Peripheral nerve blocks (PNBs) share many of their advantages with spinal and general anesthetic techniques. Moreover, the efficiency of PNB in enhanced recovery after surgery (ERAS) protocol for patients who have undergone elective hip arthroplasty has been well established.7 It is believed that elderly patients with hip fractures could also benefit from PNB for not only its opioid-sparing effect and decreased risk of opioid-related adverse event but also lower risks of cognitive dysfunction, pneumonia, and hemodynamic instability.7 PNB is also available for elderly patients whose airway management is difficult and who have borderline respiratory function.8 However, whether these benefits would translate into better clinical outcomes (mortality and walking ability) and decreased resource use (length of stay (LOS) and cost of hospitalization) have yet to be well investigated.
Most of the studies concentrated on the use of PNB as preoperative analgesia, as postoperative analgesia, or as a supplement to general anesthesia for hip fracture surgery.8–10 To the best of our knowledge, there are only a few retrospective studies and case reports concerning the effect of sole application of PNB on postoperative mortality and functional outcomes.11–14 Quality and quantity of evidence in these retrospective studies were largely limited due to the inevitable selection bias and confounding factors. Propensity score matching (PSM) is one of the major statistical approaches to minimize selection bias. It was also reported that data after PSM were approximated to what a prospective randomized data set would have shown.15 Thus, the aim of the present study was to investigate the effect of PNB on postoperative mortality and walking ability in elderly hip fracture patients, and to compare with SA in a retrospective, PSM design.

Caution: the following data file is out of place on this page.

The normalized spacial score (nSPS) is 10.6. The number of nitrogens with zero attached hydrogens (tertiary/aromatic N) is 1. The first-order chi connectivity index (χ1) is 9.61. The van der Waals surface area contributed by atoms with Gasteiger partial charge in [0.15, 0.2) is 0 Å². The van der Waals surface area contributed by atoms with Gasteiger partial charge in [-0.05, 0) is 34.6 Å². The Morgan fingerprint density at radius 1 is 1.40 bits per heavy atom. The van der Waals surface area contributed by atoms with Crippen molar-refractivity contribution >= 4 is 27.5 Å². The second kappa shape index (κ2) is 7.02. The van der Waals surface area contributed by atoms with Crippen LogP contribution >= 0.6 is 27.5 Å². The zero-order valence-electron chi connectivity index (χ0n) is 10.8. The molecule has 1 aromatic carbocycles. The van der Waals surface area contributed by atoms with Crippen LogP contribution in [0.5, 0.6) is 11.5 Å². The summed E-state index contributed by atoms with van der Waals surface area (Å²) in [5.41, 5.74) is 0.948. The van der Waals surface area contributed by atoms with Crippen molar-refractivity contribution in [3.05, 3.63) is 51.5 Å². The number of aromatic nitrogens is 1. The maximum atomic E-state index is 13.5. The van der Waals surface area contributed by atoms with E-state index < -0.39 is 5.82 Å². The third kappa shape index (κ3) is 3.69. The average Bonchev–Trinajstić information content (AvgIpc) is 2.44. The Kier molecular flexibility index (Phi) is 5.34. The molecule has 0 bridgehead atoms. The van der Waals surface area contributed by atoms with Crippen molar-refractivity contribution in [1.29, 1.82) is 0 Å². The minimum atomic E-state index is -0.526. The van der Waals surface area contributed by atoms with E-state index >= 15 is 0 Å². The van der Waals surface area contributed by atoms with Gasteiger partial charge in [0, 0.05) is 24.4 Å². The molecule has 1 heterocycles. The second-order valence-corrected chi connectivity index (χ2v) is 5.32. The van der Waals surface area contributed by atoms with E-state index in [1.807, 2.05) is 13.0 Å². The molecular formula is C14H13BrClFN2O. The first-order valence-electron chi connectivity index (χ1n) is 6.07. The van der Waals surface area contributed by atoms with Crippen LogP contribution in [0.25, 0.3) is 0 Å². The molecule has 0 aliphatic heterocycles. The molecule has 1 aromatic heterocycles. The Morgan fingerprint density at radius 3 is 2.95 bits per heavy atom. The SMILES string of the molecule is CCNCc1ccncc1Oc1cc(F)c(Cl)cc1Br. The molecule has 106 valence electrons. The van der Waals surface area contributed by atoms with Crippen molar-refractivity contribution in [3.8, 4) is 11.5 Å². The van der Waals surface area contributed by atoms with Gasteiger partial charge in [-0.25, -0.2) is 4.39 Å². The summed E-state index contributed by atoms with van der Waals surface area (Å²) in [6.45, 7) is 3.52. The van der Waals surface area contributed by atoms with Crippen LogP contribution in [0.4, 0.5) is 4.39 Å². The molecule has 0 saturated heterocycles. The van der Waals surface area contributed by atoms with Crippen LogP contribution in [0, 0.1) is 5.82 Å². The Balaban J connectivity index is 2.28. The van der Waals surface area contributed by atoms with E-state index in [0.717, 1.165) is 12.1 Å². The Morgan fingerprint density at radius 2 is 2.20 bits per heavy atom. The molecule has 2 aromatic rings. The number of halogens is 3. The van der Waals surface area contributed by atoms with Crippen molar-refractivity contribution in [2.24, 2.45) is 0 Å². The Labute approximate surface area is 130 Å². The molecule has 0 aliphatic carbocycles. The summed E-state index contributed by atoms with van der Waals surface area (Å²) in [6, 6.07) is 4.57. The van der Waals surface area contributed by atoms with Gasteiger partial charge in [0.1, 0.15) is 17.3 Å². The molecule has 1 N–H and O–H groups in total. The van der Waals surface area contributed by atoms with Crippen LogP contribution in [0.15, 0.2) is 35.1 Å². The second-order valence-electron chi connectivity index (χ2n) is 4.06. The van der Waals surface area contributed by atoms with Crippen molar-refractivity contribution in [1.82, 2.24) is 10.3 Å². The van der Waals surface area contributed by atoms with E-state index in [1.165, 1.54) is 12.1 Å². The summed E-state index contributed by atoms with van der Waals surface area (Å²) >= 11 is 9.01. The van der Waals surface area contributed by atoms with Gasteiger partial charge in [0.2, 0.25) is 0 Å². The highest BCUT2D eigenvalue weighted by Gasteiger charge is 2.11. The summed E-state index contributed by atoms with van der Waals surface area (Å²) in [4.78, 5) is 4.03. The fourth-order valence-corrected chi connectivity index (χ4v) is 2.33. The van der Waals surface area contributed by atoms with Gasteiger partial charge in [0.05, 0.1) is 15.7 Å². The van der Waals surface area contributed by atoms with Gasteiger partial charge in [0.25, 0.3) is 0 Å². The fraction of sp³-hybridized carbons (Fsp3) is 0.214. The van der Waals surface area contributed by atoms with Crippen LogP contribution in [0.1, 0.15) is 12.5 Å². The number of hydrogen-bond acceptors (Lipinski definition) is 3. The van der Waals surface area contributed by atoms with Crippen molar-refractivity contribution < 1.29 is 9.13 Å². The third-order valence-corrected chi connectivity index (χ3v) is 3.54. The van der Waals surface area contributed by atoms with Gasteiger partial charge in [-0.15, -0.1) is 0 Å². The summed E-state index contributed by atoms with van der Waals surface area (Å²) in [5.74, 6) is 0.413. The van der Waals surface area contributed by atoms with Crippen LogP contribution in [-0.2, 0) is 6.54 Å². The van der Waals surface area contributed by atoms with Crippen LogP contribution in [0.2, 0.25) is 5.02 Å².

Methods and Materials
The present study was conducted in accordance with the ethical principles of the Helsinki declaration and was approved by the institutional review board of Guangdong Provincial People’s Hospital. Signed informed consents for participation were unavailable due to the retrospective design; accordingly, the institutional review board of Guangdong Provincial People’s Hospital has waived the informed consent procedure for the present study. The electronic medical records of our hospital were reviewed to identify patients who met the following inclusion criteria: 1) aged ≥65 years, 2) having undergone unilateral hip arthroplasty due to low-energy mechanism femoral neck fracture, in conjunction with either nerve block anesthesia or spinal anesthesia at our center between January 1st, 2014 and December 31st, 2019. The exclusion criteria included those with 1) a previous history of trauma or surgery in the involved hip, 2) a peri-prosthetic or open fracture, 3) severe multiple injuries that required emergency surgery for non-orthopedic-related reasons, 4) pathological fracture, and 5) absence of intact data.
Data of selected patients were retrospectively retrieved from the medical database of our hospital. Demographic features included patients’ pre-fracture condition (place of residence, previous history of hip fracture in the contralateral side), time from injury to surgery, age, sex, marital status, medical insurance, and smoking history. Major comorbidities included type 2 diabetes, circulatory abnormalities (hypertension, coronary heart disease, prior myocardial infarction, and arrhythmia), chronic obstructive pulmonary disease, pulmonary infection, prior stroke, dementia, Parkinson’s disease, digestive system disorders, chronic renal failure, rheumatologic disease, and osteoporosis. Charlson comorbidity index (CCI) was calculated to obtain an overall assessment of preoperative comorbid condition.16 Preoperative vital signs, results of the electrocardiogram and chest radiograph, as well as blood counts and biochemical analyses (including hemoglobin, serum albumin (ALB), blood glucose, and international normalized ratio (INR)) obtained in the emergency department were recorded. An abnormal vital sign was defined according to the criteria of Zanker’s study.17 Results of electrocardiogram and chest radiograph were classified as “Abnormality” only when they were considered to be clinically significant by the correspondent authors. Treatment details including surgical procedures (hemiarthroplasty and total hip arthroplasty) and anesthesia methods (PNB and SA) were also collected.